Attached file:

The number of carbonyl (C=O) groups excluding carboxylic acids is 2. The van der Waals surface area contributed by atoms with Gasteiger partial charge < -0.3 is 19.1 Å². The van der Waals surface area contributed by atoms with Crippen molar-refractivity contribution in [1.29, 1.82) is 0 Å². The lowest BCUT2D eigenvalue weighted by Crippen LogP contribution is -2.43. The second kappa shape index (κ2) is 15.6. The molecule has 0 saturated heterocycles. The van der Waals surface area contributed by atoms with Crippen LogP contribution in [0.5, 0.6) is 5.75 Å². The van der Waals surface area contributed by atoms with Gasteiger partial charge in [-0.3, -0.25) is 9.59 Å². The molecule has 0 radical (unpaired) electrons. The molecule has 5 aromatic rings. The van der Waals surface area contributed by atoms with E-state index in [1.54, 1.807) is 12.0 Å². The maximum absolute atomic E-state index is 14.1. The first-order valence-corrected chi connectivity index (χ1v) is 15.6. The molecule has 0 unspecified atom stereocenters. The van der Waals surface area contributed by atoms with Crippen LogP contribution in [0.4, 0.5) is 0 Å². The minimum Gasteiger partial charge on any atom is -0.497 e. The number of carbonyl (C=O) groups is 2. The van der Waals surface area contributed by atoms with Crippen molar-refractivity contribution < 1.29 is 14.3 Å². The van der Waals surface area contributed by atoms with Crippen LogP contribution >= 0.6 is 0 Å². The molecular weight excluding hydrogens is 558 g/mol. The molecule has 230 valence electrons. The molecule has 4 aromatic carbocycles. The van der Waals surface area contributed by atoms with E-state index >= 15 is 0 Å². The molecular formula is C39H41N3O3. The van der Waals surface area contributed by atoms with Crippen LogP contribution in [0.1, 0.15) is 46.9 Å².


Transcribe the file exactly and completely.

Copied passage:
The number of carbonyl (C=O) groups excluding carboxylic acids is 2. The van der Waals surface area contributed by atoms with Gasteiger partial charge < -0.3 is 19.1 Å². The van der Waals surface area contributed by atoms with Crippen molar-refractivity contribution in [1.29, 1.82) is 0 Å². The lowest BCUT2D eigenvalue weighted by Crippen LogP contribution is -2.43. The second kappa shape index (κ2) is 15.6. The molecule has 0 saturated heterocycles. The van der Waals surface area contributed by atoms with Crippen LogP contribution in [0.5, 0.6) is 5.75 Å². The van der Waals surface area contributed by atoms with Gasteiger partial charge in [-0.3, -0.25) is 9.59 Å². The molecule has 0 radical (unpaired) electrons. The molecule has 5 aromatic rings. The van der Waals surface area contributed by atoms with E-state index in [1.54, 1.807) is 12.0 Å². The maximum absolute atomic E-state index is 14.1. The first-order valence-corrected chi connectivity index (χ1v) is 15.6. The molecule has 0 unspecified atom stereocenters. The van der Waals surface area contributed by atoms with Crippen LogP contribution in [0.4, 0.5) is 0 Å². The minimum Gasteiger partial charge on any atom is -0.497 e. The number of carbonyl (C=O) groups is 2. The van der Waals surface area contributed by atoms with Crippen molar-refractivity contribution < 1.29 is 14.3 Å². The van der Waals surface area contributed by atoms with Crippen LogP contribution >= 0.6 is 0 Å². The molecular weight excluding hydrogens is 558 g/mol. The molecule has 230 valence electrons. The molecule has 4 aromatic carbocycles. The van der Waals surface area contributed by atoms with E-state index >= 15 is 0 Å². The molecular formula is C39H41N3O3. The van der Waals surface area contributed by atoms with Crippen LogP contribution in [0.1, 0.15) is 46.9 Å².